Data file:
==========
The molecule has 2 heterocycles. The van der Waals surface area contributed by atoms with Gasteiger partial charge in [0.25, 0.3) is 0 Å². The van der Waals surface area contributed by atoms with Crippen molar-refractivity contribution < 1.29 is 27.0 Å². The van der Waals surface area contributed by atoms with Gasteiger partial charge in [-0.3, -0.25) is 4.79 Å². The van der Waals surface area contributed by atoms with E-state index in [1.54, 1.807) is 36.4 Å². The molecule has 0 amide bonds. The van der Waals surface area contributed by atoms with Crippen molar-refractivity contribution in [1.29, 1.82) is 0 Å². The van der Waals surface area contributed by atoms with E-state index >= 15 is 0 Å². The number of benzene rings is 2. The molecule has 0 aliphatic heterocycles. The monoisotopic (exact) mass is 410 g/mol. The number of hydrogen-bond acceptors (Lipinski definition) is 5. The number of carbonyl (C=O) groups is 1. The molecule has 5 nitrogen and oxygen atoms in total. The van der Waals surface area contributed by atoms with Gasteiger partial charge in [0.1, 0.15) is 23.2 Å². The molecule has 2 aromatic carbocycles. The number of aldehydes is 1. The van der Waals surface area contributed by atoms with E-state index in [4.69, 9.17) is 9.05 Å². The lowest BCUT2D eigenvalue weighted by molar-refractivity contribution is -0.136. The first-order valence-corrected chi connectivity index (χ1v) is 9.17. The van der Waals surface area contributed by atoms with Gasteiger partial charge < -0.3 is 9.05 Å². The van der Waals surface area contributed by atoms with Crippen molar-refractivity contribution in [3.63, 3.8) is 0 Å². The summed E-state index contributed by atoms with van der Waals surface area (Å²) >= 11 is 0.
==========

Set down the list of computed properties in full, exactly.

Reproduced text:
The molecule has 2 heterocycles. The van der Waals surface area contributed by atoms with Gasteiger partial charge in [0.25, 0.3) is 0 Å². The van der Waals surface area contributed by atoms with Crippen molar-refractivity contribution < 1.29 is 27.0 Å². The van der Waals surface area contributed by atoms with Gasteiger partial charge in [-0.3, -0.25) is 4.79 Å². The van der Waals surface area contributed by atoms with E-state index in [1.54, 1.807) is 36.4 Å². The molecule has 0 amide bonds. The van der Waals surface area contributed by atoms with Crippen molar-refractivity contribution in [1.29, 1.82) is 0 Å². The van der Waals surface area contributed by atoms with E-state index >= 15 is 0 Å². The number of benzene rings is 2. The molecule has 0 aliphatic heterocycles. The monoisotopic (exact) mass is 410 g/mol. The number of hydrogen-bond acceptors (Lipinski definition) is 5. The number of carbonyl (C=O) groups is 1. The molecule has 5 nitrogen and oxygen atoms in total. The van der Waals surface area contributed by atoms with Gasteiger partial charge in [0.1, 0.15) is 23.2 Å². The molecule has 2 aromatic carbocycles. The number of aldehydes is 1. The van der Waals surface area contributed by atoms with E-state index in [4.69, 9.17) is 9.05 Å². The lowest BCUT2D eigenvalue weighted by molar-refractivity contribution is -0.136. The first-order valence-corrected chi connectivity index (χ1v) is 9.17. The van der Waals surface area contributed by atoms with Gasteiger partial charge < -0.3 is 9.05 Å². The van der Waals surface area contributed by atoms with Crippen molar-refractivity contribution in [3.63, 3.8) is 0 Å². The summed E-state index contributed by atoms with van der Waals surface area (Å²) >= 11 is 0.